The UX Portfolios session combined with Albert Camacho’s Using Tests in Hiring Designers included thoughts from those that hire and those currently seeking or recently seeking work. For those recently seeking work, websites were the main format their portfolios were presented in. The discussion centered on three points, how to talk about yourself, format, and content.
Talk about yourself!
One participant mentioned using a graph to talk about the skills she had. This struck a chord with a designer who does hiring because that is close to how her team evaluates designers. While there is not one way to talk about yourself the group said this was an important factor. A point was made that interviewing needn’t be one sided. Candidates should try interview ask the company as well. You may find that they like you, but you don’t like them. One designer said she wanted to join a team she could learn from and ended up declining a job offer.
Format of UX Portfolios
Designers and researchers currently seeking work display their portfolios in multiple formats. PDFs and websites were the most common. Meanwhile those with jobs found upkeep of their portfolio difficult.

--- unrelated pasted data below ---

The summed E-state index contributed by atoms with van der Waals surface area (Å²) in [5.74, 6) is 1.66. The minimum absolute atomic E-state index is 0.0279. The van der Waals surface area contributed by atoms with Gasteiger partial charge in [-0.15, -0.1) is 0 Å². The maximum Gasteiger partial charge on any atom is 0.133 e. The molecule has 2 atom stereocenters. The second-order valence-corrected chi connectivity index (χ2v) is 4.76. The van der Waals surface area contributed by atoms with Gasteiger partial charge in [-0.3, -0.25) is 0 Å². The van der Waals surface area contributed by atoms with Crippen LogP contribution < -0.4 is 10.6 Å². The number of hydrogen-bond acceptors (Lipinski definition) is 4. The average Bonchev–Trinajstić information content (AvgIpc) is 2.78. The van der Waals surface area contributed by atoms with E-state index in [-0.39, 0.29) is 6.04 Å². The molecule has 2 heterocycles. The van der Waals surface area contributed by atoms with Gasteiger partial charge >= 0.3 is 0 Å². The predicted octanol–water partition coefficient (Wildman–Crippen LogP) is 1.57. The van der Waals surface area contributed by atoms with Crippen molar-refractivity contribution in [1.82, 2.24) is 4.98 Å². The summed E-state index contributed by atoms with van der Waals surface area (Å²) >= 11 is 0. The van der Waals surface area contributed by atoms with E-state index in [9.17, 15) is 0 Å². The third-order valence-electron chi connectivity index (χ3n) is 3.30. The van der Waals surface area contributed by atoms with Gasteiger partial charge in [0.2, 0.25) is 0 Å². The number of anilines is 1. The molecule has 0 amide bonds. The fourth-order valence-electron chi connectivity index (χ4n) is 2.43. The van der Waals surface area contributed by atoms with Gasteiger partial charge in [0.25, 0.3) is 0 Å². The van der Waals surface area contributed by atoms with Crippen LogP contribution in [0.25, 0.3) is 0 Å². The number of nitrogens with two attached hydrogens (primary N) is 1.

Process or Products?
As the discussion turned toward what to show in a portfolio, most people suggested that how you solve a problem is more important than just showing a design with no description. The amount of work an HR or design team must go through when looking through portfolios one participant mentioned having to scroll through a single large PDF of several portfolios strung together by the HR team. This suggested a need for brevity and focus in a portfolio. It was advised that a good portfolio has three things:
- Honest description of what you can do
- A story at a glance over Dribbble-esque images
- Visual distinction that leaves an impression
My personal experience with UX portfolio’s is unique as a UX educator. I can say that my most successful students follow the advice above. Other advice I would give is to remain persistent and network as much as possible.